Psychology of Happiness and a Life Well-Lived Essay

  • Length: 8 pages
  • Sources: 10
  • Subject: Mythology - Religion
  • Type: Essay
  • Paper: #21657088

Excerpt from Essay :

Psychology of Happiness and a Life Well-Lived

In this paper, I have discussed that happiness as well as morality (meaningful purpose) are actually the ultimate goals and the true sign of a life well-lived. I have tried to explain how morality must be considered as the most important factor to signify a well-lived life. I have also given the ideas of Aristotle and Plato regarding morality and happiness and have tried to assess the literature on my chosen factor.

If we ask people to elaborate the definition of a well-lived life, we would surely get very different answers. For some, money will be considered as the means to be happy and successful; others may count recognition of peers as the basis of a well-lived life. A well-designed and useful product will be the success for some; for others it can be a beautiful garden. Good relationships would be a mode of measuring success for a number of people. Other would say peace of mind or their contributions for saving the planet from disasters as the definition of being happy and living a contented life. However, for most of the people, it would definitely be a combination of elements.

To successfully direct the life force, one needs to clarify and express his/her personal definition of a well-lived life. he/she needs to look at his/her values and based on those findings, he/she has to decide what he/she really wants to be able to live a life that is well. An individual needs to find out what is important to him/her and to eliminate the things and elements that have nothing to do with the things that are of most importance to him/her. Everyone needs to formalize the things in such an order which are important to them (Veenhoven, 2005).

Happiness is an essential element of human health and well-being. Therefore, people generally give importance to happiness at most. It is an assumption that the more one values happiness, the happier one will get (Veenhoven, 2005). Valuing happiness leads to very positive outcomes. According to models of goal pursuit, the element which is given more value by people determines what they want to achieve in life, which in turn, may lead them to work towards getting that goal. This can be illustrated with an example: A student who values academic excellence will definitely want to get higher grades and will definitely study harder to get there. Valuing academic excellence will result in getting better grades. Applying this logic to a person who values happiness at the most, this should result in greater happiness. Well-being's key ingredient is happiness.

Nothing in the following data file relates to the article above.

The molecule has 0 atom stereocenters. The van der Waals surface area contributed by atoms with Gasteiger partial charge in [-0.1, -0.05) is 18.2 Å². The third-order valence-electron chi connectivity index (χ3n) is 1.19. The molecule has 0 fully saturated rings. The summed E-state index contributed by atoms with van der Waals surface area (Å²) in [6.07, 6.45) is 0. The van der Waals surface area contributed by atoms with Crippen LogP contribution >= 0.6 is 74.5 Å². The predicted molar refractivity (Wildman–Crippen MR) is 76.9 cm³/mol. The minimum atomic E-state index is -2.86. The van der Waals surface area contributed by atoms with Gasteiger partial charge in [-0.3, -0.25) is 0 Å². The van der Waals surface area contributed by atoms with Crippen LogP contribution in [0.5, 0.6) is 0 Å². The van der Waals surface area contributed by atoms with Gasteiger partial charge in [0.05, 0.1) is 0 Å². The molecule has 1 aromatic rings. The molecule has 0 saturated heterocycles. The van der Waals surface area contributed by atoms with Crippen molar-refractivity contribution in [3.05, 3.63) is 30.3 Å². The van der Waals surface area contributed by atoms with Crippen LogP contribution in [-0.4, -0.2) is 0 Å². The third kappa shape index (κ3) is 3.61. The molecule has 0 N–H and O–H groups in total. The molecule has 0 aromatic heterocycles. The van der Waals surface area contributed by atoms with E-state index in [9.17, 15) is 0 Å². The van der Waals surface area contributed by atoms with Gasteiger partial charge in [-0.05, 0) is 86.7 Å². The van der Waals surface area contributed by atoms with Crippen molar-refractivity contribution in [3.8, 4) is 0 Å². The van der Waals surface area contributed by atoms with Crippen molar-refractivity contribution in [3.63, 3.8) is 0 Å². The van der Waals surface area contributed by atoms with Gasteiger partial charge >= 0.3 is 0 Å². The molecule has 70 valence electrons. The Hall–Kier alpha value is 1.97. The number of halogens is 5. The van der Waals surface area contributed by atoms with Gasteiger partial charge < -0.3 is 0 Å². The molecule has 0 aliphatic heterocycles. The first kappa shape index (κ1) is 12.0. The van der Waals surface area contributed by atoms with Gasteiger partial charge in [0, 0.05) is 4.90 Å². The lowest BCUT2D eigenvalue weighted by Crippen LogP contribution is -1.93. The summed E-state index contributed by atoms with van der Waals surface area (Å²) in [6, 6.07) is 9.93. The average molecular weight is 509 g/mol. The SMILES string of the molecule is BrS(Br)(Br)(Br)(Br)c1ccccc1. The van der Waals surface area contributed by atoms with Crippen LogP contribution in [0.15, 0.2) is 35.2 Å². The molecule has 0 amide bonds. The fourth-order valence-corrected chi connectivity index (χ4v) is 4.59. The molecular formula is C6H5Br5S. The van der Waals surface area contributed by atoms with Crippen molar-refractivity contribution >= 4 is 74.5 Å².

It is thus sensible to expect that valuing happiness will have beneficial outcomes in return. There is an argument that this might not be the case. Instead, valuing happiness could cause self defeat, because giving more value to happiness is more likely to disappoint people more. This may lead to less happy people just when happiness is within the reach of the people (Spini, 2002). Happiness can be achieved by pursuing goals which are based on the values which leads the individual to do extremely well. It is obvious that one should strive for something greater. This idea is one of the most challenging ideas: Happiness does not lie in the individual or in possessions of materialistic nature but only in the pursuit of goals (Spini, 2002).

It is revealed through research that the resources and characteristics valued by the society are correlated with the happiness. For example, a good income, marriage, good mental health, and a long life all associate with reports of the higher levels of happiness. These associations between the desirable outcomes of life and happiness have led most investigators to assume that success is the thing that can and that really make people happy (Lyubomirsky, King & Diener, 2005).

A good life, as far as my opinion is concerned, is one which has all the ingredients including happiness, a meaning purpose and economic stability. However, the quality of life can be determined by the importance of happiness in it. I believe that "living happily ever after" is not just a phrase that is used in movies but it actually means living a "happily ever after" life in real life as well. According to the argument put forwarded by Aristotle, goals in life are valued on the basis of their significance simply to the degree that they connect to happiness in the end. In the research related to Subjective Well-Being i.e. SWB, the good life is equivalent to extent of happiness. It has been approved time and again that it is a common desire among the human beings to seek and find happiness as a major life goal.